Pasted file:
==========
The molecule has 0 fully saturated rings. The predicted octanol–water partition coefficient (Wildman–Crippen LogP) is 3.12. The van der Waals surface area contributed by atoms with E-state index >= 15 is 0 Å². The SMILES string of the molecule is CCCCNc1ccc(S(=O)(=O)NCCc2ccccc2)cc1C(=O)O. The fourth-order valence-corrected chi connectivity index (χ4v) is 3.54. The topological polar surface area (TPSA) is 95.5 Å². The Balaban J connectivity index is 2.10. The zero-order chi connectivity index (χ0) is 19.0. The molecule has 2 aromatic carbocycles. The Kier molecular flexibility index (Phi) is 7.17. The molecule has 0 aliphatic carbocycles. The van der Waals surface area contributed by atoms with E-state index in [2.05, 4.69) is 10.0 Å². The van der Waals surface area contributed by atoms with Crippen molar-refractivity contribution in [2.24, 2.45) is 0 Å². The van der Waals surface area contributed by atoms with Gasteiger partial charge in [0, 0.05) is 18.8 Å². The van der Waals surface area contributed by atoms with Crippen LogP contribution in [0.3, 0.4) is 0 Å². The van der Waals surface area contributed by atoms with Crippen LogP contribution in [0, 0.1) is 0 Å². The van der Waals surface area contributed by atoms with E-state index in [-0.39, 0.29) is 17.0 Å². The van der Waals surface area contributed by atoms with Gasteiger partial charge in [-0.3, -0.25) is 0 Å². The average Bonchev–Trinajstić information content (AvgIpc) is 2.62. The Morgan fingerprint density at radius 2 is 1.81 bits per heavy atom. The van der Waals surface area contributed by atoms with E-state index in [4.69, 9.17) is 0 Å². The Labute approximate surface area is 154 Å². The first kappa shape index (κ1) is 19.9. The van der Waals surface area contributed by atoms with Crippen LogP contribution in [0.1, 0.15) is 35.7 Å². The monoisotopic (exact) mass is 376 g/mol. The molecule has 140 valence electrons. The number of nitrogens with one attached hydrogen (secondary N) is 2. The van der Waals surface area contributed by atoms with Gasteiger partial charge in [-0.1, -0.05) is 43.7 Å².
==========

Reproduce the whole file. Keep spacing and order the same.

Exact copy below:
The molecule has 0 fully saturated rings. The predicted octanol–water partition coefficient (Wildman–Crippen LogP) is 3.12. The van der Waals surface area contributed by atoms with E-state index >= 15 is 0 Å². The SMILES string of the molecule is CCCCNc1ccc(S(=O)(=O)NCCc2ccccc2)cc1C(=O)O. The fourth-order valence-corrected chi connectivity index (χ4v) is 3.54. The topological polar surface area (TPSA) is 95.5 Å². The Balaban J connectivity index is 2.10. The zero-order chi connectivity index (χ0) is 19.0. The molecule has 2 aromatic carbocycles. The Kier molecular flexibility index (Phi) is 7.17. The molecule has 0 aliphatic carbocycles. The van der Waals surface area contributed by atoms with E-state index in [2.05, 4.69) is 10.0 Å². The van der Waals surface area contributed by atoms with Crippen molar-refractivity contribution in [2.24, 2.45) is 0 Å². The van der Waals surface area contributed by atoms with Gasteiger partial charge in [0, 0.05) is 18.8 Å². The van der Waals surface area contributed by atoms with Crippen LogP contribution in [0.3, 0.4) is 0 Å². The van der Waals surface area contributed by atoms with Crippen LogP contribution in [0, 0.1) is 0 Å². The van der Waals surface area contributed by atoms with E-state index in [-0.39, 0.29) is 17.0 Å². The van der Waals surface area contributed by atoms with Gasteiger partial charge in [-0.3, -0.25) is 0 Å². The average Bonchev–Trinajstić information content (AvgIpc) is 2.62. The Morgan fingerprint density at radius 2 is 1.81 bits per heavy atom. The van der Waals surface area contributed by atoms with E-state index in [4.69, 9.17) is 0 Å². The Labute approximate surface area is 154 Å². The first kappa shape index (κ1) is 19.9. The van der Waals surface area contributed by atoms with Crippen LogP contribution in [0.1, 0.15) is 35.7 Å². The monoisotopic (exact) mass is 376 g/mol. The molecule has 140 valence electrons. The number of nitrogens with one attached hydrogen (secondary N) is 2. The van der Waals surface area contributed by atoms with Gasteiger partial charge in [-0.1, -0.05) is 43.7 Å².